Before it hit some serious financial setbacks and ended up on the auction block, Christian entertainment conglomeration Big Ideas was perhaps best known as the creator of the religious-based Veggietales cartoon. Using simple 3D animation and some comical cautionary tales, the company forged a commercial popularity that few within its niche market could even imagine. Indeed, before going bankrupt, the production house was discovering some sound mainstream success. Naturally, after small screen triumphs, there was a desire to challenge the staid cinematic notions of the family film. Thus, Jonah: A VeggieTales Movie was born. After a lengthy production and a few problems both inside and outside the title, it hit theaters to decent reviews and minor revenues. Now Lionsgate is giving us a Blu-ray/DVD combo to appease those fans eager to have Bob the Tomato and his pals pretty up their pre-Easter viewing, and while fresh and funny at times, things start to fall apart when God (of all things), gets involved.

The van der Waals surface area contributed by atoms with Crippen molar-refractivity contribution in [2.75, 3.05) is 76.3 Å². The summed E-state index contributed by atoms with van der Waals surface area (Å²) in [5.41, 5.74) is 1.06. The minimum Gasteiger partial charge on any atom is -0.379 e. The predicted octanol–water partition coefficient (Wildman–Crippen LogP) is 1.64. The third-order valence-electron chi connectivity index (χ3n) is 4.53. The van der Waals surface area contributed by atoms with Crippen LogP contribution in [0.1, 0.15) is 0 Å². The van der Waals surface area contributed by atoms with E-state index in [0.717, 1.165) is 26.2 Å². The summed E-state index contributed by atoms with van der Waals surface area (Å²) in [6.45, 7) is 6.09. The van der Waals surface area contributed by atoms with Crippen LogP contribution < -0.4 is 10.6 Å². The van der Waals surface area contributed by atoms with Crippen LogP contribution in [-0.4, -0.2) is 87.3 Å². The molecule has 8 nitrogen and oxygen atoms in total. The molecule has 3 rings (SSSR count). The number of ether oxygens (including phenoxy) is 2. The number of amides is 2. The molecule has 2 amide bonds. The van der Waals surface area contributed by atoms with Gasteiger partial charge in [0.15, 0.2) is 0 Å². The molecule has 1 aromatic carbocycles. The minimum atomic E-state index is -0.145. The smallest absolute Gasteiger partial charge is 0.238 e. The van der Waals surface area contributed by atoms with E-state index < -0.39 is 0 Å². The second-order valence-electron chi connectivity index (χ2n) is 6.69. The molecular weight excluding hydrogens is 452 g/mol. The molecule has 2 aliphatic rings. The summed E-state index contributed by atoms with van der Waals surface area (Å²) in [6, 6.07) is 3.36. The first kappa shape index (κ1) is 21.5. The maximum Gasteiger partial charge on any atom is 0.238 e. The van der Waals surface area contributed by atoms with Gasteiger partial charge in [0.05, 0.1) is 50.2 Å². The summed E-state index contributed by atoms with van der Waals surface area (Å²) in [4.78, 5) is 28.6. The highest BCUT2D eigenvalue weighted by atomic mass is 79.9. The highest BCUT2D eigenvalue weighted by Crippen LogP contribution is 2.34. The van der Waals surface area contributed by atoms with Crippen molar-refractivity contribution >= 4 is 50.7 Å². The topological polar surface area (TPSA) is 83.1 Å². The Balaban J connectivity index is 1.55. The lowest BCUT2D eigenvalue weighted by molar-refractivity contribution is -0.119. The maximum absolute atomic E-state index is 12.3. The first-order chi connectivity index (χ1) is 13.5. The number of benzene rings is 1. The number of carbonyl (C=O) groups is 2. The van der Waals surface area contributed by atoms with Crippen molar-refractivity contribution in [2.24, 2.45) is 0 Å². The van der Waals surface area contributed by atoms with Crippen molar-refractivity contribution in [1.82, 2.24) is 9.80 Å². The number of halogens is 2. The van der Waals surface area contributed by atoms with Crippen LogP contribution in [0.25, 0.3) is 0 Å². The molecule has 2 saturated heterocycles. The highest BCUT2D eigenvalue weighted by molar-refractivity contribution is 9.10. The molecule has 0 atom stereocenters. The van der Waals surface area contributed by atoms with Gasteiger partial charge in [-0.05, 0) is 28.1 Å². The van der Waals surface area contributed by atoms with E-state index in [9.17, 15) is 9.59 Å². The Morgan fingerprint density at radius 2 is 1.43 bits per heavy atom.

While on their way to the Twippo Concert (think Raffi with less annoying songs), Bob the Tomato and Dad Asparagus accidentally send their VW bus loaded with kids - Junior Asparagus, Laura Carrot, Percy Pea, and Annie - into a ravine. Lost and in need of a tow, they all end up at a seafood restaurant where the kids meet The Pirates Who Don't Do Anything - Larry the Cucumber, Mr. Lunt, and Pa Grape. The landlocked scallywags then regale the wee ones with a tale of compassion and mercy centering on God's prophet Jonah, and the day he decided to go against his Maker. When told to visit the vile place known as Nineveh and offer the people a second chance, our messenger balks. Instead, he hires the pirates to take him to Tarshish. During the boat journey, Jonah meets a wise caterpillar named Khalil, forces God's wrath in the form of a storm, and is sent overboard, only to be swallowed by a big fish. After three days of praying he is rescued and proceeds to Nineveh to answer his duty.